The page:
There is a huge number of organisations and businesses that have played a role in developing computing. In any locale, public bodies such as county councils, health services, and government bodies have pioneered large data applications to do with citizens’ accounts. Professional bodies have gathered intelligence, built capability and nurtured networks of experience.  Computer manufacturing has been widespread; and software service companies and business support programmes have played a role in sustaining and advancing local economies. The Collection contains information about a modest sample of such entities and ways they have

  • Developed or deployed new technologies
  • Initiated, trained or supported people in computing
  • Changed the economy by “modernizing”

The British Computer Society

The British Computer Society was founded in April 1957. By October, there were some 7 local branches and 22 study groups established. The first Annual Conference was held in Cambridge in 1959. Roughly, the membership grew nationally as follows:

  • 1960: 2000+
  • 1965: 5000+
  • 1967: 13,000+

The Cardiff Branch was started in 1958. It was the initiative of people in local government and commerce who were working on financial and related data processing problems. Harry Mansfield, the Treasurer of Cardiff City Council, was the first chair.

In September 1962, the Fourth Annual Conference of the BCS was held in Cardiff. It attracted some 450 participants from around the country; interestingly, only 15 from Universities.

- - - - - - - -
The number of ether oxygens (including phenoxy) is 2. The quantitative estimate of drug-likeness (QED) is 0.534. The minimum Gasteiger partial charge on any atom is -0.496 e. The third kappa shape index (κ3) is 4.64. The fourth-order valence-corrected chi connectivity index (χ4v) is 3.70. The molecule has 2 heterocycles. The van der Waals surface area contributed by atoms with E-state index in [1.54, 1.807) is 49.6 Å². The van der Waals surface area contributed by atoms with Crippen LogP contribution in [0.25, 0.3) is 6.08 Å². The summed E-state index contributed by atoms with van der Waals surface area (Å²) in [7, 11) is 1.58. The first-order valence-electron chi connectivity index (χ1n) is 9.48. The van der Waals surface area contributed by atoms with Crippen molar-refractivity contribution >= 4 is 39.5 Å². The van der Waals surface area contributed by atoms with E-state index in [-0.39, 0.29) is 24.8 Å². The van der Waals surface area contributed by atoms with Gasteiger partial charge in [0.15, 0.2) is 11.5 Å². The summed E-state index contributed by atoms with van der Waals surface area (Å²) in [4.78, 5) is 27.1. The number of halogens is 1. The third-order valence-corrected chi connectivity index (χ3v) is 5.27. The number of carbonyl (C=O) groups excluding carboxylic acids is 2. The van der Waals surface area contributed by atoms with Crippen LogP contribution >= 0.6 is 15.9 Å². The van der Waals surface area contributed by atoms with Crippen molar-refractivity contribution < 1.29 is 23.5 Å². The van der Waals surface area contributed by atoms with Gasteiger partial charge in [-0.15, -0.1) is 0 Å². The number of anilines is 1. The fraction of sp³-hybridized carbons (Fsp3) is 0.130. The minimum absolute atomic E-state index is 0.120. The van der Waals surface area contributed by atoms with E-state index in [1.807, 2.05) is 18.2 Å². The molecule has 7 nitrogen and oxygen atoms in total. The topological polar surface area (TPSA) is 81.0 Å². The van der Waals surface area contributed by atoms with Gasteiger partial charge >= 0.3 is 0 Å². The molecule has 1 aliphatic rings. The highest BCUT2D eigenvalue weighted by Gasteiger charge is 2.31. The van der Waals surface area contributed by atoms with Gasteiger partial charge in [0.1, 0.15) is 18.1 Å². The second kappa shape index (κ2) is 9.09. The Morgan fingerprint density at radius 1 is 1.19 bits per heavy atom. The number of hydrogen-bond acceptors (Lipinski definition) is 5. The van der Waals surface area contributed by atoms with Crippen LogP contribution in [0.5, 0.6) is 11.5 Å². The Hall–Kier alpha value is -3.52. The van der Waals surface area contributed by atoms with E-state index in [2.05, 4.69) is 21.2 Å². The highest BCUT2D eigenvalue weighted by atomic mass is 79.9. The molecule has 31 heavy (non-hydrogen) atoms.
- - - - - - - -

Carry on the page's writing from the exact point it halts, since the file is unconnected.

In 1963 the Cardiff Branch became the South Wales Branch.

J V Tucker

Further Reading: John Kavanagh, The British Computer Society: Celebrating Fifty Years, British Computer Society, 2007.

Guest Keen Iron and Steel

In around 1962 Guest Keen bought a computer that in addition to other things did the company payroll.The machine cost in the region of £2.25million and filled a large room.

It used to take something like 1000 man hours to complete the payroll for men working in the company, after the introduction of the computer it was completed in 40 minutes.

The men’s work was held on punched cards fed into the machine. Complex system of pay - different jobs done by one person could be paid at different rates - so one man could have worked at a number of different rates during a day/week/month. In addition bonus rates were payable at a different rate for at least some of the jobs. It was not unusual for the wage to be £11 basic plus £50 bonus for some workers for a month.